Saturday, October 22, 2016

Tweeting as Practice in Metacognition

My Twitter journey has been an intentional one.  I had never used Twitter at all when I signed up for a Canvas Network MOOC on social media in 2013. (You can read about it my experience, which I likened to Whitewater River Rafting, here.) Thinking it would be a "light" and easy course, I discovered that it took quite a bit of effort to get going in a meaningful direction. I was interested in learning to use Twitter as an educator; to network and learn from other educators, and I kept myself in that mindset.  Our task was to find people in our fields to follow, and to get 50 people to follow us as we practiced the fine art of creating 140-character units of meaning that are powerful enough to catch the attention of others.  It took me nearly 10 weeks to do it, but I did. Here is a snapshot taken the day before the course ended, when I had tweeted 89 times, followed 155 others, and finally got 50 people to follow me: 

I have now tweeted 1,332 times and am following 625 educators, and  have 441 followers.  I look at Twitter as a professional development tool, an inspiring friend, and an intelligent and friendly social network.  For someone as busy and somewhat introverted as myself, it is a treasure. And, I have found that it is a great tool for metacognitive practice.

Metacognition: Thinking about Thinking

When I go to conferences, I listen, pull out main ideas, and tweet.  I take photos and add words, and my brain starts to put ideas together.  I lean my head down, listening, and re-word main ideas from keynotes and presentations. I am acutely aware of using the tool to make my thoughts clear, to find connections with the concepts and myself,  and to make meaning from my immediate world. My initial self-consciousness at even having my phone in my hand has given way to a purposeful taking of photos, adding thoughts, ideas, and questions to them.  It may look like I'm not listening.  Actually, I'm listening - and remembering - much more than I ever did in the past.  I used to take notes that were kept in unopened folders that were eventually recycled.  Now I stretch my brain and connect on a much deeper level.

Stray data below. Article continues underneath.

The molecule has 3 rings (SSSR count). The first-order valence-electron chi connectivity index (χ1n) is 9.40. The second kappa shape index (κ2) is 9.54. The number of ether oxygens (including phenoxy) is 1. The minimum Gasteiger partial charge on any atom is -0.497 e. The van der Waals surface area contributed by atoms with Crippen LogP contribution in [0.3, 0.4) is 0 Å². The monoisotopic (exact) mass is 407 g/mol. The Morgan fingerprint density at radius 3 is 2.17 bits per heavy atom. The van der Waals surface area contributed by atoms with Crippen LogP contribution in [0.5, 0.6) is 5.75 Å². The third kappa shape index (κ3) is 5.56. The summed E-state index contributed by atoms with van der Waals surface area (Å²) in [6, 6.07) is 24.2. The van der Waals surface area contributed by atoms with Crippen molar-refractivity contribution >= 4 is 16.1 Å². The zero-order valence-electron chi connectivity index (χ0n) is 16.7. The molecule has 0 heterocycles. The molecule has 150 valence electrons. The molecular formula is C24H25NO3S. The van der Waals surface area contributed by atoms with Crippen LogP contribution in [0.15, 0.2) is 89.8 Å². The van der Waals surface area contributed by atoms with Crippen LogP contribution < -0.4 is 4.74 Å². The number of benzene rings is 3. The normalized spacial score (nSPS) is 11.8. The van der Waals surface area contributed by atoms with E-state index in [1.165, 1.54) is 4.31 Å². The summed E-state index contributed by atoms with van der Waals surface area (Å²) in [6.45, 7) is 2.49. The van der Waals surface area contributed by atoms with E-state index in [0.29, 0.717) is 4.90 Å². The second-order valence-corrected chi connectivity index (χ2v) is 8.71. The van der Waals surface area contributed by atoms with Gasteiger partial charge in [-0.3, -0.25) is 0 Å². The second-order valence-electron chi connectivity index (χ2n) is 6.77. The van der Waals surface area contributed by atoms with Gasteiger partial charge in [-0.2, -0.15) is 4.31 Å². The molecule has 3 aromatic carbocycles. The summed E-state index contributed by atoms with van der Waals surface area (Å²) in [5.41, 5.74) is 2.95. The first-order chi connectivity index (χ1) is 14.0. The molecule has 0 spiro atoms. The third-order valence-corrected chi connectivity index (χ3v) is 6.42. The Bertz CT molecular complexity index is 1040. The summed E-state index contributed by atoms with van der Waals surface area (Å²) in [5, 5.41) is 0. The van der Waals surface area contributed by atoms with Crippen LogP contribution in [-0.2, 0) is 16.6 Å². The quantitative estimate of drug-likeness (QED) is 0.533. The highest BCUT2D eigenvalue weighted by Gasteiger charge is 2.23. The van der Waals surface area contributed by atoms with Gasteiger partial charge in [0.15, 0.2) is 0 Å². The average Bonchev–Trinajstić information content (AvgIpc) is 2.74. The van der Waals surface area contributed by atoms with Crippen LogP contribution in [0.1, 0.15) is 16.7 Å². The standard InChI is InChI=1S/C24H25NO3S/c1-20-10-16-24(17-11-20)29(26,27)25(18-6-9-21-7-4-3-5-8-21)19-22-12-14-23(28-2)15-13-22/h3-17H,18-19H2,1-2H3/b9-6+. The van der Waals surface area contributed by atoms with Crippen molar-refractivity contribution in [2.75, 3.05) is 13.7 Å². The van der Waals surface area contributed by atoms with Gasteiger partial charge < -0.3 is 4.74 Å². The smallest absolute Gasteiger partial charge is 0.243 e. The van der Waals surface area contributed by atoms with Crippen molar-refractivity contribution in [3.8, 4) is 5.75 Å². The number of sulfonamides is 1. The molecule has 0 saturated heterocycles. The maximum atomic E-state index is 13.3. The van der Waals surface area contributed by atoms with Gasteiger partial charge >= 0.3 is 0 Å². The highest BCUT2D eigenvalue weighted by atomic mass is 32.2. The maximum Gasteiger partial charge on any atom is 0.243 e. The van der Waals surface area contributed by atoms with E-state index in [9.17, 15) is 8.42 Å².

It did take some practice; messaging, typing, snapping photos all at once.  It has become much easier for me, and I'm sure would be even easier if I were as adept at using a cellphone as many people are.  But I persevere, and find that - even if I happen to miss a sentence or two of what is said along the way - I come away with a lot more than I used to. I love how this is immediately shared and often built upon by others.  It is a memory-booster and idea-generator all at once,  I can review tweets later, and I can like and retweet  the ideas of others, and  add them to my personal collection. 

Tweeting also helps me keep my metacognative mindset in everyday situations as well.  I take photos of students on our campus, ask permission to tweet it (so far always greeted with enthusiasm) and then add thoughts to them.  The combination of words and images is powerful. Pausing in a busy day to take a picture, connect with an individual, and share that connection, is powerful. I have started making a conscious effort to allow this room for connection and reflection. 

I have been influenced by the ideas of others on twitter, and am constantly amazed at the intelligence and creativity I encounter in the education community.  I rarely have time for a "tweet chat" but the few I have participated in have been incredibly thought-provoking. Just seeing some of the remnants of the chats of others has been useful.  My Twitter community has opened my eyes to things I need to think more about related to teaching and learning; accessibility, equity, diversity, tech tools, professional development, data, research and more. 

Tweeting stimulates my thinking process; I have to think about what I want to take away and  how to express it. For me, the process of tweeting is thinking - often deep thinking.  

Have you had this kind of experience? How do you approach twitter?  I'm interested in your experiences.  On twitter I am @lizfalconer80.